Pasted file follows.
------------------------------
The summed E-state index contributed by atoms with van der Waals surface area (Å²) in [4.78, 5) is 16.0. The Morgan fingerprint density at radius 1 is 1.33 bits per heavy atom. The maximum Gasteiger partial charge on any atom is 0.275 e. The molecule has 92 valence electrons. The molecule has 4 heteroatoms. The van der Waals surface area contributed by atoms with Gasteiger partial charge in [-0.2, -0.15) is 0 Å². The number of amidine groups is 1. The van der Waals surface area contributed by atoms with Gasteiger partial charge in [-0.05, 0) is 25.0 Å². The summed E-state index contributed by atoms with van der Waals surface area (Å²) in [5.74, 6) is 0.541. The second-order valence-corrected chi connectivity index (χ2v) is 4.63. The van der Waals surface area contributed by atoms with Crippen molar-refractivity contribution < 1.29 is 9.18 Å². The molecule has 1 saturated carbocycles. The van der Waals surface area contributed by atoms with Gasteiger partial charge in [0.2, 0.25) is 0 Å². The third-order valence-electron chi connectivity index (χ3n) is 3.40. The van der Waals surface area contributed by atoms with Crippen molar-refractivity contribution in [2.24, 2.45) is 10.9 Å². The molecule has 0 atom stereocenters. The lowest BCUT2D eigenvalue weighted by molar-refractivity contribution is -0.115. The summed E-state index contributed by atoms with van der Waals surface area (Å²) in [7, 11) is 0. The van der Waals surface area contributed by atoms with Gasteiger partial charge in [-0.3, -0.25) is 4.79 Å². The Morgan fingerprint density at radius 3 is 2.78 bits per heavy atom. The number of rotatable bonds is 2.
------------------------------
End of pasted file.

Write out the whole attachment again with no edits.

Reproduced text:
The summed E-state index contributed by atoms with van der Waals surface area (Å²) in [4.78, 5) is 16.0. The Morgan fingerprint density at radius 1 is 1.33 bits per heavy atom. The maximum Gasteiger partial charge on any atom is 0.275 e. The molecule has 92 valence electrons. The molecule has 4 heteroatoms. The van der Waals surface area contributed by atoms with Gasteiger partial charge in [-0.2, -0.15) is 0 Å². The number of amidine groups is 1. The van der Waals surface area contributed by atoms with Gasteiger partial charge in [-0.05, 0) is 25.0 Å². The summed E-state index contributed by atoms with van der Waals surface area (Å²) in [5.74, 6) is 0.541. The second-order valence-corrected chi connectivity index (χ2v) is 4.63. The van der Waals surface area contributed by atoms with Crippen molar-refractivity contribution < 1.29 is 9.18 Å². The molecule has 1 saturated carbocycles. The van der Waals surface area contributed by atoms with Gasteiger partial charge in [0.2, 0.25) is 0 Å². The third-order valence-electron chi connectivity index (χ3n) is 3.40. The van der Waals surface area contributed by atoms with Crippen molar-refractivity contribution in [2.24, 2.45) is 10.9 Å². The molecule has 0 atom stereocenters. The lowest BCUT2D eigenvalue weighted by molar-refractivity contribution is -0.115. The summed E-state index contributed by atoms with van der Waals surface area (Å²) in [7, 11) is 0. The van der Waals surface area contributed by atoms with Gasteiger partial charge in [-0.3, -0.25) is 4.79 Å². The Morgan fingerprint density at radius 3 is 2.78 bits per heavy atom. The number of rotatable bonds is 2.